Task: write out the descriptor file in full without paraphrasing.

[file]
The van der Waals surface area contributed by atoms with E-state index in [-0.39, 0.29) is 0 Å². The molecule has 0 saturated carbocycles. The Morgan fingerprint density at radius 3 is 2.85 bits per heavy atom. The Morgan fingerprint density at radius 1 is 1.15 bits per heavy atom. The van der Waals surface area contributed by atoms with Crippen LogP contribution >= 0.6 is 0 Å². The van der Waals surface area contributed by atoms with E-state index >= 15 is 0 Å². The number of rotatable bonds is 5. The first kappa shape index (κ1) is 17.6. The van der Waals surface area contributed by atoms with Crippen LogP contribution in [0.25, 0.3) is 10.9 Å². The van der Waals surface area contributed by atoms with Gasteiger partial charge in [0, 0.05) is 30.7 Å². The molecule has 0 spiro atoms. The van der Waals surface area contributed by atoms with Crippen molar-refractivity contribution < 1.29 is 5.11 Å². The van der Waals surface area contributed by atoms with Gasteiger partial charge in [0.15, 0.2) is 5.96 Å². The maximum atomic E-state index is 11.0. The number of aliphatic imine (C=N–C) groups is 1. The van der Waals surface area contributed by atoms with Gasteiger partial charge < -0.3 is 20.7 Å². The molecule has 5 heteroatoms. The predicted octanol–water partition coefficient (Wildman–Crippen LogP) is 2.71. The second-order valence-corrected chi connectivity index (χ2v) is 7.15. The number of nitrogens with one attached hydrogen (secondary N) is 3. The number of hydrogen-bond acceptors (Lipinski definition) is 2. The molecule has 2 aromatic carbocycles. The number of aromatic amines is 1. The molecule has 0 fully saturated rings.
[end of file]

The van der Waals surface area contributed by atoms with E-state index in [-0.39, 0.29) is 0 Å². The molecule has 0 saturated carbocycles. The Morgan fingerprint density at radius 3 is 2.85 bits per heavy atom. The Morgan fingerprint density at radius 1 is 1.15 bits per heavy atom. The van der Waals surface area contributed by atoms with Crippen LogP contribution >= 0.6 is 0 Å². The van der Waals surface area contributed by atoms with E-state index >= 15 is 0 Å². The number of rotatable bonds is 5. The first kappa shape index (κ1) is 17.6. The van der Waals surface area contributed by atoms with Crippen LogP contribution in [0.25, 0.3) is 10.9 Å². The van der Waals surface area contributed by atoms with Gasteiger partial charge in [0, 0.05) is 30.7 Å². The molecule has 0 spiro atoms. The van der Waals surface area contributed by atoms with Crippen molar-refractivity contribution < 1.29 is 5.11 Å². The van der Waals surface area contributed by atoms with Gasteiger partial charge in [0.15, 0.2) is 5.96 Å². The maximum atomic E-state index is 11.0. The number of aliphatic imine (C=N–C) groups is 1. The van der Waals surface area contributed by atoms with Gasteiger partial charge < -0.3 is 20.7 Å². The molecule has 5 heteroatoms. The predicted octanol–water partition coefficient (Wildman–Crippen LogP) is 2.71. The second-order valence-corrected chi connectivity index (χ2v) is 7.15. The number of nitrogens with one attached hydrogen (secondary N) is 3. The number of hydrogen-bond acceptors (Lipinski definition) is 2. The molecule has 2 aromatic carbocycles. The number of aromatic amines is 1. The molecule has 0 fully saturated rings.